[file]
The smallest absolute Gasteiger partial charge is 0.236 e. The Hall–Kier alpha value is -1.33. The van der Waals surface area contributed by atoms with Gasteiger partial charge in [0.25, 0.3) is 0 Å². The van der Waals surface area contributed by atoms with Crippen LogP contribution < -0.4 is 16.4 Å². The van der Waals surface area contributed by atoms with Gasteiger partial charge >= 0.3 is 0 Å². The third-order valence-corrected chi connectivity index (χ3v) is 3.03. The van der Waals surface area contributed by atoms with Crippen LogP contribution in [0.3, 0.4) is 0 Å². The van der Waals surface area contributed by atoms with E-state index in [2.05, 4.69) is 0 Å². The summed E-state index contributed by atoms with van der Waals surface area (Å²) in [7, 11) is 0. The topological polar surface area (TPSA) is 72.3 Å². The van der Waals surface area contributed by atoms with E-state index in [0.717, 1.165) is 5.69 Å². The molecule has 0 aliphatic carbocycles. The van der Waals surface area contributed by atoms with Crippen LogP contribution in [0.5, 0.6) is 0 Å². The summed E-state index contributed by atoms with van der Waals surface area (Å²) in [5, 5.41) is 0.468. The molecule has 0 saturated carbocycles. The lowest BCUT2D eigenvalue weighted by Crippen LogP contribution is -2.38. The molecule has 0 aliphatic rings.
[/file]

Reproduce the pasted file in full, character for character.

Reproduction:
The smallest absolute Gasteiger partial charge is 0.236 e. The Hall–Kier alpha value is -1.33. The van der Waals surface area contributed by atoms with Gasteiger partial charge in [0.25, 0.3) is 0 Å². The van der Waals surface area contributed by atoms with Crippen LogP contribution < -0.4 is 16.4 Å². The van der Waals surface area contributed by atoms with Gasteiger partial charge >= 0.3 is 0 Å². The third-order valence-corrected chi connectivity index (χ3v) is 3.03. The van der Waals surface area contributed by atoms with Crippen LogP contribution in [0.3, 0.4) is 0 Å². The van der Waals surface area contributed by atoms with E-state index in [2.05, 4.69) is 0 Å². The summed E-state index contributed by atoms with van der Waals surface area (Å²) in [7, 11) is 0. The topological polar surface area (TPSA) is 72.3 Å². The van der Waals surface area contributed by atoms with E-state index in [0.717, 1.165) is 5.69 Å². The molecule has 0 aliphatic carbocycles. The van der Waals surface area contributed by atoms with Crippen LogP contribution in [0.5, 0.6) is 0 Å². The summed E-state index contributed by atoms with van der Waals surface area (Å²) in [5, 5.41) is 0.468. The molecule has 0 saturated carbocycles. The lowest BCUT2D eigenvalue weighted by Crippen LogP contribution is -2.38. The molecule has 0 aliphatic rings.